All of the floral ink illustrations that I have been posting on my Instagram have been inspiring me to revisit some line work that I have done in the past. I revisited the medical illustration shown below. It depicts the anterior and posterior view of the knee joint.
This is the initial pencil sketch. I tried to problem-solve the transition from pencil illustration to line art here. Looking back, I am happy with some of the solutions but not all of them.
Here is the resultant line illustration that came from that sketch.
Upon revisiting this, my goal was to simplify the line work. I wanted to get rid of the busy, angular and harsh areas. Below is the simplified version.
This revision looks a lot cleaner and less cluttered. I tweaked the leader lines and spacing between the text as well. Here is a detail shot of the line work.
I like the organic nature of the lines here. They are not as harsh and angular. Some of them were delightfully spontaneous!
Next up, I am going to take some sketches of a hand that I did and convert them into line art using Adobe Photoshop. Thanks for looking! Check back next Tuesday for another post!
Hello! I am following up on an earlier post that I made showing the color compositions of an illustration in progress. I had revisited my graduate school research project and created a new illustration. The goal here was to show how mechanically loading bone can stimulate changes in the actual bone structure. The final image is below!
I entered this poster into the AMI 2017 Salon this year. Here is the “Intended of Purpose” statement that I submitted it with.
“Bone-building exercises place mechanical loads and forces on the bones. The sensation of these forces, in turn, stimulates micro-architectural changes in the bone. These changes can strengthen and refresh the bone, making it more capable of handling future forces. This illustration depicts the fluid-filled canalicular network in which mechanical forces are sensed and responded to. It also shows the connection between a macro-level activity and the resultant micro-level changes.”
As a side note, I find that runners are often depicted as fit 20-somethings. For my poster, I chose an older man because my research was also about osteoporosis prevention. Bone health is a lifelong endeavor and there are steps that we can take throughout all stages of life to strengthen our bones for the future.
Lastly, I am updating this site little by little and will start publishing weekly on here. I hope you enjoyed the illustration. Have a great day!
I interned as a medical illustrator for the Journal of the American Medical Association this past spring. I created three illustrations for publication under the tutelage of Senior Medical Illustrators Cassio Lynm and Alison Burke and Senior Editor Dr. Ronna Henry. The experience was unforgettably instructive and I have the incredible mentors at JAMA to thank for that. Once the other two illustrations are published, I can and will post them here. All images are copyrighted to the American Medical Association. All rights reserved.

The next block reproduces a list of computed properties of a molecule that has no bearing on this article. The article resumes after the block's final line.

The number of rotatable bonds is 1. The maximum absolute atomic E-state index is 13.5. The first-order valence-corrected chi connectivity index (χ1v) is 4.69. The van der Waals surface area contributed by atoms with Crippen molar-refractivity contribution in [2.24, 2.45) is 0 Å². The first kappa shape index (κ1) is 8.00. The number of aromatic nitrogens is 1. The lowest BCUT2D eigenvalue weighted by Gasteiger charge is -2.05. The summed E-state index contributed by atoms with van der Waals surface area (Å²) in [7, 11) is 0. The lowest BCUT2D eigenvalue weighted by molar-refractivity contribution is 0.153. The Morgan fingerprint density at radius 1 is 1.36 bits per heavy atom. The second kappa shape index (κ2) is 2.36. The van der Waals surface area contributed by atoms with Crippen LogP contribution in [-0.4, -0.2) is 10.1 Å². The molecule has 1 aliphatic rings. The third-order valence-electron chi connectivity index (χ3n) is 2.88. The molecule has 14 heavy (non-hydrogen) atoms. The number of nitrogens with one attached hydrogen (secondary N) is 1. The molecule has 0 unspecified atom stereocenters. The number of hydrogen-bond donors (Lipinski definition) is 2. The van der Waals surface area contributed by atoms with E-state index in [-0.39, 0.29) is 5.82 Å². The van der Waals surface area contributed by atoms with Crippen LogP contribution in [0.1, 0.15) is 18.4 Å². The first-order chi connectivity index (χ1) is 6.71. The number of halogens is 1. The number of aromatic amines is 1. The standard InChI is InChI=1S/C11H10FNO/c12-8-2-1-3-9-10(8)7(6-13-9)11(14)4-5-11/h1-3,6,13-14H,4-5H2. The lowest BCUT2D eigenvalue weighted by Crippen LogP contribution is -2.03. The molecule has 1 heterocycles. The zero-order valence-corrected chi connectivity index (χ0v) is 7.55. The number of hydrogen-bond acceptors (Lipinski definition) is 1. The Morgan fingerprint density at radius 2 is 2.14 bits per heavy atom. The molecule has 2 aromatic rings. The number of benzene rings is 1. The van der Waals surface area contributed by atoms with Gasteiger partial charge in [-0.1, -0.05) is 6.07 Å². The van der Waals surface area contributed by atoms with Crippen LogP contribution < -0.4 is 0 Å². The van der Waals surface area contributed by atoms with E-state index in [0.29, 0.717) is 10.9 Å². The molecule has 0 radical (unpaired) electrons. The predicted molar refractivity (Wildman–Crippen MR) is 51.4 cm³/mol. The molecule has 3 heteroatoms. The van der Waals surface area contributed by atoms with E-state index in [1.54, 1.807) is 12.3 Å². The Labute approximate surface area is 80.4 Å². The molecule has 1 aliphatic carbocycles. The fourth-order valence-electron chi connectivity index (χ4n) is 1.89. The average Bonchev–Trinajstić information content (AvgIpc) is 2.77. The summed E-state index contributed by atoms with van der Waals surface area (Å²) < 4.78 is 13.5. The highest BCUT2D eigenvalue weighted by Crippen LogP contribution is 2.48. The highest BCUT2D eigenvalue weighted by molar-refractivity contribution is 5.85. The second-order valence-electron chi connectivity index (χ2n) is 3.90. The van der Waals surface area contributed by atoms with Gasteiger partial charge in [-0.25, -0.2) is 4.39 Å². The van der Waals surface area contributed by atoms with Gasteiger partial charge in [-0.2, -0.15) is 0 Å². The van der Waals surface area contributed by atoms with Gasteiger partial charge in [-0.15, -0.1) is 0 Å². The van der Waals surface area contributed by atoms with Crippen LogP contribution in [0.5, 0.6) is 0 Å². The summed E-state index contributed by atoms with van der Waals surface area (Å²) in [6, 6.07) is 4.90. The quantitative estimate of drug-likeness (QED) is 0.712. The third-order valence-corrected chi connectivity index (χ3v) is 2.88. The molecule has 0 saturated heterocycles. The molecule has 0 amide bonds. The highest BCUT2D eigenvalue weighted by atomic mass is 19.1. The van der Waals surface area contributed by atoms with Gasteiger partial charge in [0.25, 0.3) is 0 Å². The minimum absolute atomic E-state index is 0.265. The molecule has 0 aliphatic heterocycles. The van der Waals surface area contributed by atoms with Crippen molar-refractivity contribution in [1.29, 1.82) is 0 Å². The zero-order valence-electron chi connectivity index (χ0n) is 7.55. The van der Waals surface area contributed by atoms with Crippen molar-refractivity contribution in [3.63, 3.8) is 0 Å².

The image above shows how pressure in the eye can lead to blindness or compromised vision. A simple analogy would be to think of a colander or sieve at the back of your eye. The optic nerve that comes out of the back of an eye looks like a bundle of spaghetti and passes through this colander.
(This image is credited to WebMD. I did not illustrate it and it has no affiliation with JAMA. Clicking on it will take you to the associated article.)
From there the “spaghetti bundle” keeps going all the way to your brain. The colander that it passed through has fluid sitting atop of it and if that fluid gets pressed down hard enough (increased pressure in the eye), it causes the colander to break down. The spaghetti that is threaded through the colander gets all jammed and broken up as well. That jammed up spaghetti can no longer properly send information to your brain. For some technical jargon, read on.
Intraocular pressure (IOP) can lead to an increased mechanical pressure on the posterior structures of the eye. This pressure can be caused by diminished fluid flow through the trabecular meshwork of the eye. This pressure can lead to a deformation in the lamina cribrosa. The lamina cribrosa is a sieve-like structure through which retinal ganglion cells of the eye pass through before becoming myelinated and forming the optic nerve. Damage to the l.cribrosa causes damage to the axons which in turn causes damage to vision.
The proof page of the published article is below.
“A man should learn to detect and watch that gleam of light which flashes across his mind from within. More than the luster of the firmament of bards and sages.
Yet he dismisses, without notice, his thought, because it is his. In every work of genius we recognize our own rejected thoughts; they come back to us with a certain alienated majesty.”
In an earlier post I showed the progress of the skull sketch below and the overlaying of nerves atop of it. Here, I have revisited the sketches and increased the visibility of the nerves. I included the original sketches for comparison.
Revised Digital painting
Revised digital Painting
Revised Digital Painting. I plan to revisit the text in this image.
“I stuck my head out the window this morning and spring kissed me bang in the face“ – Langston Hughes